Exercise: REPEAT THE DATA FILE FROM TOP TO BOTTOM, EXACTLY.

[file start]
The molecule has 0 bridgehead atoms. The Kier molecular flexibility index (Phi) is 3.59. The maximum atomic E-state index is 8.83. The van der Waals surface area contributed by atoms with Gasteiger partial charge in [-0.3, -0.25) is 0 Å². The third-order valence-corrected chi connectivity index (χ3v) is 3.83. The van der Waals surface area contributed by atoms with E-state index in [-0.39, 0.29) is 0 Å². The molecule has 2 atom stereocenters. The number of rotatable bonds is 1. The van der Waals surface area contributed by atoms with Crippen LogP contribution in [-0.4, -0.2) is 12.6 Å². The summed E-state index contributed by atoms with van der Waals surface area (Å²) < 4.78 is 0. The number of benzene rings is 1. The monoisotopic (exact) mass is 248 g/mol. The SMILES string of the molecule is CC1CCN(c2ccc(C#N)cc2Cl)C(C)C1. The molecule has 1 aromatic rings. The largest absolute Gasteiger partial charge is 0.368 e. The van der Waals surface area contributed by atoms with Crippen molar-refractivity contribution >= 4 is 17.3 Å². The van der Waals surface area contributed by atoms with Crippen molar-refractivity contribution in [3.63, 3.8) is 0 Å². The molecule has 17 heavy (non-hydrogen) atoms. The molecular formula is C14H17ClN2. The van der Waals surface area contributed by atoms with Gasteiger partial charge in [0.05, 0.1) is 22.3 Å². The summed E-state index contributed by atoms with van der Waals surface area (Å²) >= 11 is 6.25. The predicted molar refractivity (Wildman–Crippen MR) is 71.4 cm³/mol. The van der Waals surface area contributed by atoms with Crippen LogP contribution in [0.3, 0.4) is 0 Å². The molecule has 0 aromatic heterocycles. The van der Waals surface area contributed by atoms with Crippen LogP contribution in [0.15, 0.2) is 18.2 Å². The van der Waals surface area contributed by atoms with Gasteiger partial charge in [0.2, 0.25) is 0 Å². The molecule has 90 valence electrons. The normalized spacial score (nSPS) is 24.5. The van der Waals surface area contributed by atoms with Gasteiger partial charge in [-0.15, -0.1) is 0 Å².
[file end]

The molecule has 0 bridgehead atoms. The Kier molecular flexibility index (Phi) is 3.59. The maximum atomic E-state index is 8.83. The van der Waals surface area contributed by atoms with Gasteiger partial charge in [-0.3, -0.25) is 0 Å². The third-order valence-corrected chi connectivity index (χ3v) is 3.83. The van der Waals surface area contributed by atoms with E-state index in [-0.39, 0.29) is 0 Å². The molecule has 2 atom stereocenters. The number of rotatable bonds is 1. The van der Waals surface area contributed by atoms with Crippen LogP contribution in [-0.4, -0.2) is 12.6 Å². The summed E-state index contributed by atoms with van der Waals surface area (Å²) < 4.78 is 0. The number of benzene rings is 1. The monoisotopic (exact) mass is 248 g/mol. The SMILES string of the molecule is CC1CCN(c2ccc(C#N)cc2Cl)C(C)C1. The molecule has 1 aromatic rings. The largest absolute Gasteiger partial charge is 0.368 e. The van der Waals surface area contributed by atoms with Crippen molar-refractivity contribution >= 4 is 17.3 Å². The van der Waals surface area contributed by atoms with Crippen molar-refractivity contribution in [3.63, 3.8) is 0 Å². The molecule has 17 heavy (non-hydrogen) atoms. The molecular formula is C14H17ClN2. The van der Waals surface area contributed by atoms with Gasteiger partial charge in [0.05, 0.1) is 22.3 Å². The summed E-state index contributed by atoms with van der Waals surface area (Å²) >= 11 is 6.25. The predicted molar refractivity (Wildman–Crippen MR) is 71.4 cm³/mol. The van der Waals surface area contributed by atoms with Crippen LogP contribution in [0.3, 0.4) is 0 Å². The molecule has 0 aromatic heterocycles. The van der Waals surface area contributed by atoms with Crippen LogP contribution in [0.15, 0.2) is 18.2 Å². The van der Waals surface area contributed by atoms with Gasteiger partial charge in [0.2, 0.25) is 0 Å². The molecule has 90 valence electrons. The normalized spacial score (nSPS) is 24.5. The van der Waals surface area contributed by atoms with Gasteiger partial charge in [-0.15, -0.1) is 0 Å².